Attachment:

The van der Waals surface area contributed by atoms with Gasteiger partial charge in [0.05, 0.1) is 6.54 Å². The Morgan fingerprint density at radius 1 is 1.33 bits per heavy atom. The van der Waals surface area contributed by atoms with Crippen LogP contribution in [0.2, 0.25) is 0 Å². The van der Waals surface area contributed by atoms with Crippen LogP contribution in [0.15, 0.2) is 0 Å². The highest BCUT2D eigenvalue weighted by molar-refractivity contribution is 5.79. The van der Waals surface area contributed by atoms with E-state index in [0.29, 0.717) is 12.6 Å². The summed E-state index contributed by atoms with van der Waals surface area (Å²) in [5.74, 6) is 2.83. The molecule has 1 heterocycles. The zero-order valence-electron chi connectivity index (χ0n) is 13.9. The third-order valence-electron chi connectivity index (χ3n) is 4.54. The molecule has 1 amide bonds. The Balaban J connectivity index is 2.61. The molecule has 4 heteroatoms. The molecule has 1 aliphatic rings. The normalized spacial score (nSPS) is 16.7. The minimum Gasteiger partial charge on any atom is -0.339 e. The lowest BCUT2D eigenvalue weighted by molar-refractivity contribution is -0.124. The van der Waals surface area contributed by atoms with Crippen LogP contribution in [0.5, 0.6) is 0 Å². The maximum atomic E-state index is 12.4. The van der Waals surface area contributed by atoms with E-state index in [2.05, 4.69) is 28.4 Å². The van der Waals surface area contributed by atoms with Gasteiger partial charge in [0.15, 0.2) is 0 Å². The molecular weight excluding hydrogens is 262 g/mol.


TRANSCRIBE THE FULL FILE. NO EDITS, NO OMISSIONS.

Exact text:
The van der Waals surface area contributed by atoms with Gasteiger partial charge in [0.05, 0.1) is 6.54 Å². The Morgan fingerprint density at radius 1 is 1.33 bits per heavy atom. The van der Waals surface area contributed by atoms with Crippen LogP contribution in [0.2, 0.25) is 0 Å². The van der Waals surface area contributed by atoms with Crippen LogP contribution in [0.15, 0.2) is 0 Å². The highest BCUT2D eigenvalue weighted by molar-refractivity contribution is 5.79. The van der Waals surface area contributed by atoms with E-state index in [0.29, 0.717) is 12.6 Å². The summed E-state index contributed by atoms with van der Waals surface area (Å²) in [5.74, 6) is 2.83. The molecule has 1 heterocycles. The zero-order valence-electron chi connectivity index (χ0n) is 13.9. The third-order valence-electron chi connectivity index (χ3n) is 4.54. The molecule has 1 amide bonds. The Balaban J connectivity index is 2.61. The molecule has 4 heteroatoms. The molecule has 1 aliphatic rings. The normalized spacial score (nSPS) is 16.7. The minimum Gasteiger partial charge on any atom is -0.339 e. The lowest BCUT2D eigenvalue weighted by molar-refractivity contribution is -0.124. The van der Waals surface area contributed by atoms with Crippen LogP contribution in [0.5, 0.6) is 0 Å². The maximum atomic E-state index is 12.4. The van der Waals surface area contributed by atoms with E-state index in [2.05, 4.69) is 28.4 Å². The van der Waals surface area contributed by atoms with Gasteiger partial charge in [0.15, 0.2) is 0 Å². The molecular weight excluding hydrogens is 262 g/mol.